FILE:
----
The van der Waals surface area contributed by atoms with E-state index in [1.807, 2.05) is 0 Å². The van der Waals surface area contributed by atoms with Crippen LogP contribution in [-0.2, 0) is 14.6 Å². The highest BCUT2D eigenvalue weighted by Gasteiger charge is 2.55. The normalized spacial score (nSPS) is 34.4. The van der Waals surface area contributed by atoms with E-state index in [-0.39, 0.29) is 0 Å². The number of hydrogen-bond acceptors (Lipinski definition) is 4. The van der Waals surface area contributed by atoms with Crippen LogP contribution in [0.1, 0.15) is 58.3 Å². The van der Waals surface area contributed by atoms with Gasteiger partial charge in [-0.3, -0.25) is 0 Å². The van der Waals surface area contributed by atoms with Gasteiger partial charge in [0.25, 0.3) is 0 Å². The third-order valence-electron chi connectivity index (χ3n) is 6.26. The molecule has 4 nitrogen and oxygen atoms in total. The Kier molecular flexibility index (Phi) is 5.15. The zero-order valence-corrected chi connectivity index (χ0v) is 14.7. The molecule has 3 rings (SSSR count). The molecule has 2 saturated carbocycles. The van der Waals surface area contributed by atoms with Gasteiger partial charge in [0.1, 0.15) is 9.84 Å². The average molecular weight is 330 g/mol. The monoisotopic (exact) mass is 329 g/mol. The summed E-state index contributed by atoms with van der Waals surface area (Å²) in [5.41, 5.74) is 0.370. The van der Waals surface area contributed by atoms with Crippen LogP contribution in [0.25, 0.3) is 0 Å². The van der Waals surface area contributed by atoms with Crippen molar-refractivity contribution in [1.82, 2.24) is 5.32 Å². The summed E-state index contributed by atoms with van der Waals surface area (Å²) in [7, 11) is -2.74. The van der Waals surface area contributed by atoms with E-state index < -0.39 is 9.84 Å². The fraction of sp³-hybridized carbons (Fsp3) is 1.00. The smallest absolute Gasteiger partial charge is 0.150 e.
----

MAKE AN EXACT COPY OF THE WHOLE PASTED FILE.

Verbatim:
The van der Waals surface area contributed by atoms with E-state index in [1.807, 2.05) is 0 Å². The van der Waals surface area contributed by atoms with Crippen LogP contribution in [-0.2, 0) is 14.6 Å². The highest BCUT2D eigenvalue weighted by Gasteiger charge is 2.55. The normalized spacial score (nSPS) is 34.4. The van der Waals surface area contributed by atoms with E-state index in [-0.39, 0.29) is 0 Å². The number of hydrogen-bond acceptors (Lipinski definition) is 4. The van der Waals surface area contributed by atoms with Crippen LogP contribution in [0.1, 0.15) is 58.3 Å². The van der Waals surface area contributed by atoms with Gasteiger partial charge in [-0.3, -0.25) is 0 Å². The van der Waals surface area contributed by atoms with Gasteiger partial charge in [0.25, 0.3) is 0 Å². The third-order valence-electron chi connectivity index (χ3n) is 6.26. The molecule has 4 nitrogen and oxygen atoms in total. The Kier molecular flexibility index (Phi) is 5.15. The zero-order valence-corrected chi connectivity index (χ0v) is 14.7. The molecule has 3 rings (SSSR count). The molecule has 2 saturated carbocycles. The van der Waals surface area contributed by atoms with Gasteiger partial charge in [0.1, 0.15) is 9.84 Å². The average molecular weight is 330 g/mol. The monoisotopic (exact) mass is 329 g/mol. The summed E-state index contributed by atoms with van der Waals surface area (Å²) in [5.41, 5.74) is 0.370. The van der Waals surface area contributed by atoms with Crippen LogP contribution in [0.25, 0.3) is 0 Å². The van der Waals surface area contributed by atoms with Crippen molar-refractivity contribution in [1.82, 2.24) is 5.32 Å². The summed E-state index contributed by atoms with van der Waals surface area (Å²) in [7, 11) is -2.74. The van der Waals surface area contributed by atoms with E-state index < -0.39 is 9.84 Å². The fraction of sp³-hybridized carbons (Fsp3) is 1.00. The smallest absolute Gasteiger partial charge is 0.150 e.